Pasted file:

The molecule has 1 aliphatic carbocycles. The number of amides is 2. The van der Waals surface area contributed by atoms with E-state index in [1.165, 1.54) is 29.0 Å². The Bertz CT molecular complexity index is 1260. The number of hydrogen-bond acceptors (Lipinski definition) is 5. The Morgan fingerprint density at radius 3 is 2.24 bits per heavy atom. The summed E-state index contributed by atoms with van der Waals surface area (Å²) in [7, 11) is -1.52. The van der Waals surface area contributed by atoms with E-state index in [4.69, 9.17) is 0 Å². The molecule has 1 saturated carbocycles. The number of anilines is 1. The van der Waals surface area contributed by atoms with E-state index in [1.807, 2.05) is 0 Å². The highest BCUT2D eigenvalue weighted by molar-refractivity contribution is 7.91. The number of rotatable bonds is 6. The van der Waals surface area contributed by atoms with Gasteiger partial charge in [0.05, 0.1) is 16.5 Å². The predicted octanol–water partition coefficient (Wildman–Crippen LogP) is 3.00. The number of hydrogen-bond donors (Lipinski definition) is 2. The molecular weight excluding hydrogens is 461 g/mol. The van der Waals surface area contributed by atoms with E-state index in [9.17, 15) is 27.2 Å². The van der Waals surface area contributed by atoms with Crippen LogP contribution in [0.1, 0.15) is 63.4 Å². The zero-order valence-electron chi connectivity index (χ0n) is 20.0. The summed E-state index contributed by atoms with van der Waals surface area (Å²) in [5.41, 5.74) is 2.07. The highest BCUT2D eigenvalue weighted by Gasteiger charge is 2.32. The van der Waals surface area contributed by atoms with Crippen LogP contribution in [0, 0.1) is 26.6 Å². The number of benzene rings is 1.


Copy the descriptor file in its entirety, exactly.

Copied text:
The molecule has 1 aliphatic carbocycles. The number of amides is 2. The van der Waals surface area contributed by atoms with E-state index in [1.165, 1.54) is 29.0 Å². The Bertz CT molecular complexity index is 1260. The number of hydrogen-bond acceptors (Lipinski definition) is 5. The Morgan fingerprint density at radius 3 is 2.24 bits per heavy atom. The summed E-state index contributed by atoms with van der Waals surface area (Å²) in [7, 11) is -1.52. The van der Waals surface area contributed by atoms with E-state index in [4.69, 9.17) is 0 Å². The molecule has 1 saturated carbocycles. The number of anilines is 1. The van der Waals surface area contributed by atoms with E-state index in [1.807, 2.05) is 0 Å². The highest BCUT2D eigenvalue weighted by molar-refractivity contribution is 7.91. The number of rotatable bonds is 6. The van der Waals surface area contributed by atoms with Gasteiger partial charge in [0.05, 0.1) is 16.5 Å². The predicted octanol–water partition coefficient (Wildman–Crippen LogP) is 3.00. The number of hydrogen-bond donors (Lipinski definition) is 2. The molecular weight excluding hydrogens is 461 g/mol. The van der Waals surface area contributed by atoms with E-state index in [9.17, 15) is 27.2 Å². The van der Waals surface area contributed by atoms with Crippen LogP contribution in [0.1, 0.15) is 63.4 Å². The zero-order valence-electron chi connectivity index (χ0n) is 20.0. The summed E-state index contributed by atoms with van der Waals surface area (Å²) in [5.41, 5.74) is 2.07. The highest BCUT2D eigenvalue weighted by Gasteiger charge is 2.32. The van der Waals surface area contributed by atoms with Crippen LogP contribution in [0, 0.1) is 26.6 Å². The number of benzene rings is 1.